13 Memory in the classroom NUWSS in 1897 is led by Millicent Fawcett Lady with a tap (faucet) on her face (which also doesn’t work - but don’t force it!) – the tap is where her nose should be and four drops of water are leaking out, each with a number in them 1, 8, 9 and 7.

14 Acronyms for common issues eg, to differentiate between the Suffragists, NUWSS, and the Suffragettes, WSPU NUWSS (moderate) Nice Unassuming Women Suggesting Some Changes Memory in the classroom WSPU (militant) Women Smashing Panes Up

15 Memory in the classroom BulgariaSofia Australia Canberra Shoulder bladeScapula TibiaShinbone

16 book = livre

17 newspaper = zeitung

18 Mind Mapping

19 Exercise Count the dots Exercise Count the dots

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21 How many were there?

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23 How many were there this time?

24 THE USE OF MIND MAPS “I have applied the mind maps in a number of ways. Firstly I used them to introduce and re-cap a topic, using them as a starter and a plenary, in the plenary removing key words and phrases to allow the students to demonstrate what they learnt during the lesson. I have also used them as a method of revision, providing students with mind maps of varying levels of completeness and allowing them to add their own key words and images to personalise their learning experience. Finally I have used them as a tool for planning extended answers which can be applied to examinations.”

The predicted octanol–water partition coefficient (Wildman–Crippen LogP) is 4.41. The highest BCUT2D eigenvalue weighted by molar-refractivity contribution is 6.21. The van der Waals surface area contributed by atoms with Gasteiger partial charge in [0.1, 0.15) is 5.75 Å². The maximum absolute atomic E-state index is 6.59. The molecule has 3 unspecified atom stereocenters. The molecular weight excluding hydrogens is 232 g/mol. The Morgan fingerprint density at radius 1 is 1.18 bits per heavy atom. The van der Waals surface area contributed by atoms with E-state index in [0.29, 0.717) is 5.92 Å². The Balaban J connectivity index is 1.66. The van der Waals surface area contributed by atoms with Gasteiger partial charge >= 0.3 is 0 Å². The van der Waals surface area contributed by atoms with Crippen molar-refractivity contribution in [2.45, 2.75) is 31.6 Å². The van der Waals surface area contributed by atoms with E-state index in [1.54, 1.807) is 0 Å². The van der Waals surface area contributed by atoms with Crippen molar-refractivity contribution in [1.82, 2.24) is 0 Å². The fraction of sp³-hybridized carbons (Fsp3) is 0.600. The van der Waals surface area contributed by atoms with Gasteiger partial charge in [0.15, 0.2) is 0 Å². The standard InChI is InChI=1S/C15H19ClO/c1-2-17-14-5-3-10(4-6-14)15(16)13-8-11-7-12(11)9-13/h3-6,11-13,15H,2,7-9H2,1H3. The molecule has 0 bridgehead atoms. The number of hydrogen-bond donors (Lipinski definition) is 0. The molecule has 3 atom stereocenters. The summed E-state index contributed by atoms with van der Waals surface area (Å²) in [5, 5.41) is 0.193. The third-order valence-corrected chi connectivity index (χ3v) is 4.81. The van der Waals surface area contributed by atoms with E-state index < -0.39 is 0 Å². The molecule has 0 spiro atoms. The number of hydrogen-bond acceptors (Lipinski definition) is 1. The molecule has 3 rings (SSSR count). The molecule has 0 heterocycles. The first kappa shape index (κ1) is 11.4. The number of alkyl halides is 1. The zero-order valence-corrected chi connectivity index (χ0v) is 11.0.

25 ANALYSIS NUMBERS LOGIC SEQUENCE LINES WORDS LISTS SPACE RHYTHM IMAGINATION DAY-DREAMING DIMENSION WHOLENESS COLOUR 14 Brain Skills

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29 Exam question GCSE HISTORY B (MODERN WORLD) PAPER 2 THURSDAY 14 JUNE Study all the sources. ‘The Suffragettes did more harm than good to the campaign for votes for women.’ How far do the sources in this paper support this statement? Use details of the sources and your knowledge to explain your answer. Remember to identify the sources you see. [12]

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31 THE BENEFITS OF USING THE TECHNIQUES “The benefits of using these techniques have been clear to see, students are engaged and are able to recall information more easily than I have seen previously in my 14 years teaching experience. I have enjoyed creating the resources and they are easy to adapt to different topics and age groups. Suddenly when planning any new topic my first instinct is to start drawing a Mind Map! Other staff who are using these methods are equally enthusiastic and can see the real, tangible benefits which they deliver! All of the techniques work; it is just a matter of overcoming your belief system which will try to convince you that because you didn’t learn this way you can’t teach this way!!! I know I feel slightly embarrassed when using an ‘old style’ Power Point with my classes as I now realise this isn’t working with the way their brains learn.”

32 Free Learning Resource Pack Digital book Newsletter

33 £10 Learning Resource Pack Book 3 memory pdfs 6 hr audiomemoryprogram digital & physical Newsletter & lifetime licence